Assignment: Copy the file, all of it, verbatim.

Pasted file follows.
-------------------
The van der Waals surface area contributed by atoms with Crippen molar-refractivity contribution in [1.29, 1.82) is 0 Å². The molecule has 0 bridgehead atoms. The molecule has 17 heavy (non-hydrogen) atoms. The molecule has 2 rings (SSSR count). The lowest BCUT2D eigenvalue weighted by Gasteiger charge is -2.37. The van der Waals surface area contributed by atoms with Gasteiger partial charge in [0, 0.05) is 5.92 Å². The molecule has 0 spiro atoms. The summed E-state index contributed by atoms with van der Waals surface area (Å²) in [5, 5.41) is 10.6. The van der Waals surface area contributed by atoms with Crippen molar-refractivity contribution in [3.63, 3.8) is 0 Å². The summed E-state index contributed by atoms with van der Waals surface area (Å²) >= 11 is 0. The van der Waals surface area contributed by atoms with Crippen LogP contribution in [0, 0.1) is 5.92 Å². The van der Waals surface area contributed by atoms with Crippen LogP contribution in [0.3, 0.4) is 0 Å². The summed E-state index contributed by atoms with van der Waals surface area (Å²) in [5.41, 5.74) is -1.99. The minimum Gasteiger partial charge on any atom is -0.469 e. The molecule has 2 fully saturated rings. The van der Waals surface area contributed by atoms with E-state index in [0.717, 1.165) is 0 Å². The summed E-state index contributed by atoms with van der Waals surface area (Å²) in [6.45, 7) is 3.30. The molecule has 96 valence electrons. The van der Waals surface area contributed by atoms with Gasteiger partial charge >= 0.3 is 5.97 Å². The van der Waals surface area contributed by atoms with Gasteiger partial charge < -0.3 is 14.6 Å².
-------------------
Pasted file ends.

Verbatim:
The van der Waals surface area contributed by atoms with Crippen molar-refractivity contribution in [1.29, 1.82) is 0 Å². The molecule has 0 bridgehead atoms. The molecule has 17 heavy (non-hydrogen) atoms. The molecule has 2 rings (SSSR count). The lowest BCUT2D eigenvalue weighted by Gasteiger charge is -2.37. The van der Waals surface area contributed by atoms with Gasteiger partial charge in [0, 0.05) is 5.92 Å². The molecule has 0 spiro atoms. The summed E-state index contributed by atoms with van der Waals surface area (Å²) in [5, 5.41) is 10.6. The van der Waals surface area contributed by atoms with Crippen molar-refractivity contribution in [3.63, 3.8) is 0 Å². The summed E-state index contributed by atoms with van der Waals surface area (Å²) >= 11 is 0. The van der Waals surface area contributed by atoms with Crippen LogP contribution in [0, 0.1) is 5.92 Å². The van der Waals surface area contributed by atoms with Crippen LogP contribution in [0.3, 0.4) is 0 Å². The summed E-state index contributed by atoms with van der Waals surface area (Å²) in [5.41, 5.74) is -1.99. The minimum Gasteiger partial charge on any atom is -0.469 e. The molecule has 2 fully saturated rings. The van der Waals surface area contributed by atoms with E-state index in [0.717, 1.165) is 0 Å². The summed E-state index contributed by atoms with van der Waals surface area (Å²) in [6.45, 7) is 3.30. The molecule has 96 valence electrons. The van der Waals surface area contributed by atoms with Gasteiger partial charge >= 0.3 is 5.97 Å². The van der Waals surface area contributed by atoms with Gasteiger partial charge < -0.3 is 14.6 Å².